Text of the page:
Keeping the applicator upright, patients should place it up into the axilla and wipe steadily down and up into the axilla. If the solution drips or runs, it can be wiped back up with the applicator. The solution should not be rubbed into the skin with fingers or hand. The process is then repeated with application of 30 mg of testosterone (1 twist actuation) to the other axilla to achieve a total of 60 mg of testosterone applied. For patients prescribed the 90 mg dose of testosterone, the procedure is the same, but three applications are required. To dose 120 mg of testosterone, four applications are required alternating left and right for each application as shown in Table 1. When repeat application to the same axilla is required, the axilla should be allowed to dry completely before more AXIRON is applied.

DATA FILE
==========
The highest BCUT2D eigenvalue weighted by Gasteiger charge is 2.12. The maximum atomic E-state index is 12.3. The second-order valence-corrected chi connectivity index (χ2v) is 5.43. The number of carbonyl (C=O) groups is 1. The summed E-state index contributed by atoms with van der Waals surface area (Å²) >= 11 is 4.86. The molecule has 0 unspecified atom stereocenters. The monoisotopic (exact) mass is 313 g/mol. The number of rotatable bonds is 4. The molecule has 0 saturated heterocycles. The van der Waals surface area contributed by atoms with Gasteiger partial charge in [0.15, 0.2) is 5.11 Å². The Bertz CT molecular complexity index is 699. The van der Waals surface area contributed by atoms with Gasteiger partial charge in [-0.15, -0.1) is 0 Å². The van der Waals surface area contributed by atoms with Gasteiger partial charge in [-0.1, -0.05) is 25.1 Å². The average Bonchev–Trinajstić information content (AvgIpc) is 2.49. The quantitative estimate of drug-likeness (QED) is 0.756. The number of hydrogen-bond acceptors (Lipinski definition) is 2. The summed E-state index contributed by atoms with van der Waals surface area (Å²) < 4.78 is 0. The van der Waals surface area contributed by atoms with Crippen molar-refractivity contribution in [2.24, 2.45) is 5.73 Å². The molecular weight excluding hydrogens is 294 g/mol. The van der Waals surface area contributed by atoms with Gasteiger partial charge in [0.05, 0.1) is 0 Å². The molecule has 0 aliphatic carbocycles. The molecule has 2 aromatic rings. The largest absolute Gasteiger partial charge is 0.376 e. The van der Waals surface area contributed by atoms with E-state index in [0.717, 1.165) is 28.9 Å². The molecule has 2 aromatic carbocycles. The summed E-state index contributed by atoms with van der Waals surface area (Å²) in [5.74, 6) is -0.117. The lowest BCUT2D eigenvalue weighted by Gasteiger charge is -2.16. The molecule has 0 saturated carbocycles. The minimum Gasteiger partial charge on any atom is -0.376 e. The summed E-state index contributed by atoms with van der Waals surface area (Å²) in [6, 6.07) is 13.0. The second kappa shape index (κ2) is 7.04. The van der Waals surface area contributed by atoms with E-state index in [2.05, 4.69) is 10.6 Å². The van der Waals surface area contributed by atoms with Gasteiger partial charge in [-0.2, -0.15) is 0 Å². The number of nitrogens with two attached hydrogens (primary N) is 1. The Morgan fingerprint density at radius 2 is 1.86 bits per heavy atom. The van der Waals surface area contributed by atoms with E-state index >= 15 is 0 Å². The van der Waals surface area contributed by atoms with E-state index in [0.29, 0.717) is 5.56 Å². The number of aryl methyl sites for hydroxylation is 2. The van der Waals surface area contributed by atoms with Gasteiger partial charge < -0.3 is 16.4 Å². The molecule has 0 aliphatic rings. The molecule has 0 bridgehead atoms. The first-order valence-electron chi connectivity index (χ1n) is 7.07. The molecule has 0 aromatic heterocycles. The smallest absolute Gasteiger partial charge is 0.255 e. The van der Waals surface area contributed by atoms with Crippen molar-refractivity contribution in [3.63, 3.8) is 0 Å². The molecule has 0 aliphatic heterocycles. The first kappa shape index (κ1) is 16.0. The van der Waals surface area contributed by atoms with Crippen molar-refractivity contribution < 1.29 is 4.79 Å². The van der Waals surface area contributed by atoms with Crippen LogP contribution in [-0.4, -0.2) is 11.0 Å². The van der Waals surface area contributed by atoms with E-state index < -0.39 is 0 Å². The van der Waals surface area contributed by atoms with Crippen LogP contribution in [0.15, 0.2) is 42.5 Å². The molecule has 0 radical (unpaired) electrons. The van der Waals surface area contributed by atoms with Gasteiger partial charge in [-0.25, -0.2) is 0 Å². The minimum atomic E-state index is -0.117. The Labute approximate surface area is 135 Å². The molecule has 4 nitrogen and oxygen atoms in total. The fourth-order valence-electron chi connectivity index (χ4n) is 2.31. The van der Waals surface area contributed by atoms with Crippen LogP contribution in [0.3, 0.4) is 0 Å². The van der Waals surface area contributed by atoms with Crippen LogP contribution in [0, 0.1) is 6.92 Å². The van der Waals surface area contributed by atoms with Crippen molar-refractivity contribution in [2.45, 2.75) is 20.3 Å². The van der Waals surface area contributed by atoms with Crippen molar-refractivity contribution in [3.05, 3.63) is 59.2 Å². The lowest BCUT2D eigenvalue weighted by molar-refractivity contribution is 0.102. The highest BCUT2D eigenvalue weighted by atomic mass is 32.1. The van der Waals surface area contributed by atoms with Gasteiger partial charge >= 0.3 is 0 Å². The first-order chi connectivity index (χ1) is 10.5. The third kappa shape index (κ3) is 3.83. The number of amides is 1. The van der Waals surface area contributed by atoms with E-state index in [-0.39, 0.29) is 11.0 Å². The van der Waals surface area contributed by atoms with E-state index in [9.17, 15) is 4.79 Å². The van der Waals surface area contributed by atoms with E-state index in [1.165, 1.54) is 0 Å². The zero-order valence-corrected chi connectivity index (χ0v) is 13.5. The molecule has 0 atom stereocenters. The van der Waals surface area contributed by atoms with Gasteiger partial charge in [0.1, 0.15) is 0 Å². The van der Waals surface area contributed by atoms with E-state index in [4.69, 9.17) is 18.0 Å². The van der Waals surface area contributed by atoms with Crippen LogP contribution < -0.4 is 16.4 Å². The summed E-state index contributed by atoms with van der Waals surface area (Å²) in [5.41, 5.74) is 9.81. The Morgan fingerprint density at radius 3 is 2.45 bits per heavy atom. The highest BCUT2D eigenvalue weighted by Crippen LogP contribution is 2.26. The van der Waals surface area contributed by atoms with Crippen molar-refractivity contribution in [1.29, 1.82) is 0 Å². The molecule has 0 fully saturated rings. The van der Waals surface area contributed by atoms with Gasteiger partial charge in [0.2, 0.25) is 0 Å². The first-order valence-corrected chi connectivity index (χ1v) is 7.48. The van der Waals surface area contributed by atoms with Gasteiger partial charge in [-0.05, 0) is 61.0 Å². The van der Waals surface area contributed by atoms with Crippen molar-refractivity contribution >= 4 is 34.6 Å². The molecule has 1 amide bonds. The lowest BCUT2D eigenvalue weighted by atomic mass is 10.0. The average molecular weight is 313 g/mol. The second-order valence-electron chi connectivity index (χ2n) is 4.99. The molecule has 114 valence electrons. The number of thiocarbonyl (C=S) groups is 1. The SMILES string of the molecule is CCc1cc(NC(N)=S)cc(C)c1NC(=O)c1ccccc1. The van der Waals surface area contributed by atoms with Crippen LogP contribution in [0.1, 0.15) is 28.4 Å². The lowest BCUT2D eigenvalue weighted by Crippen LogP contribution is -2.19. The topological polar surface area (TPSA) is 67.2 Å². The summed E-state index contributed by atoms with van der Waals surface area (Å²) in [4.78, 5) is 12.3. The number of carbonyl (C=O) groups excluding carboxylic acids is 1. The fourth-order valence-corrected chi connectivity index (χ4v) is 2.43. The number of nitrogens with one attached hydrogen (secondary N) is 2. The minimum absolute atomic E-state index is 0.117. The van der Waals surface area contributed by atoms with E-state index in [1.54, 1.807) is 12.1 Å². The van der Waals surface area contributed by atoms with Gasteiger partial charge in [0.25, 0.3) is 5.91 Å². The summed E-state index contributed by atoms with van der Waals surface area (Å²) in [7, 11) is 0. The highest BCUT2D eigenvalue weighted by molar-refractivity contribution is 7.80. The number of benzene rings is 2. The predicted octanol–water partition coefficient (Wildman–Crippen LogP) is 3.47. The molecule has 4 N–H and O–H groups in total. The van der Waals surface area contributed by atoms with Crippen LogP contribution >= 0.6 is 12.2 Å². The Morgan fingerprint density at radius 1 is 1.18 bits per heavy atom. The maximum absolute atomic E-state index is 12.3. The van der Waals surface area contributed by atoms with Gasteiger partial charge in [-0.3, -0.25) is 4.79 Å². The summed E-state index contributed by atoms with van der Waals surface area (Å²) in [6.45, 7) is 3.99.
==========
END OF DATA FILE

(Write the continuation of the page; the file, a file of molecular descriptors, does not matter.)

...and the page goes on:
On September 9, 1965, The Wall Street Journal reported that a manufacturer of the chemical warned that the death of an Irish woman after undergoing DMSO treatment for a sprained wrist may have been due to the treatment, although no autopsy was done, nor was a causal relationship established.  Clinical research using DMSO was halted and did not begin again until the National Academy of Sciences (NAS) published findings in favor of DMSO in 1972.  In 1978, the US FDA approved DMSO for treating interstitial cystitis . In 1980, the US Congress held hearings on claims that the FDA was slow in approving DMSO for other medical uses. In 2007, the US FDA granted "fast track" designation on clinical studies of DMSO's use in reducing brain tissue swelling following traumatic brain injury .  DMSO exposure to developing mouse brains can produce brain degeneration. This neurotoxicity could be detected at doses as low as mL/kg, a level exceeded in children exposed to DMSO during bone marrow transplant .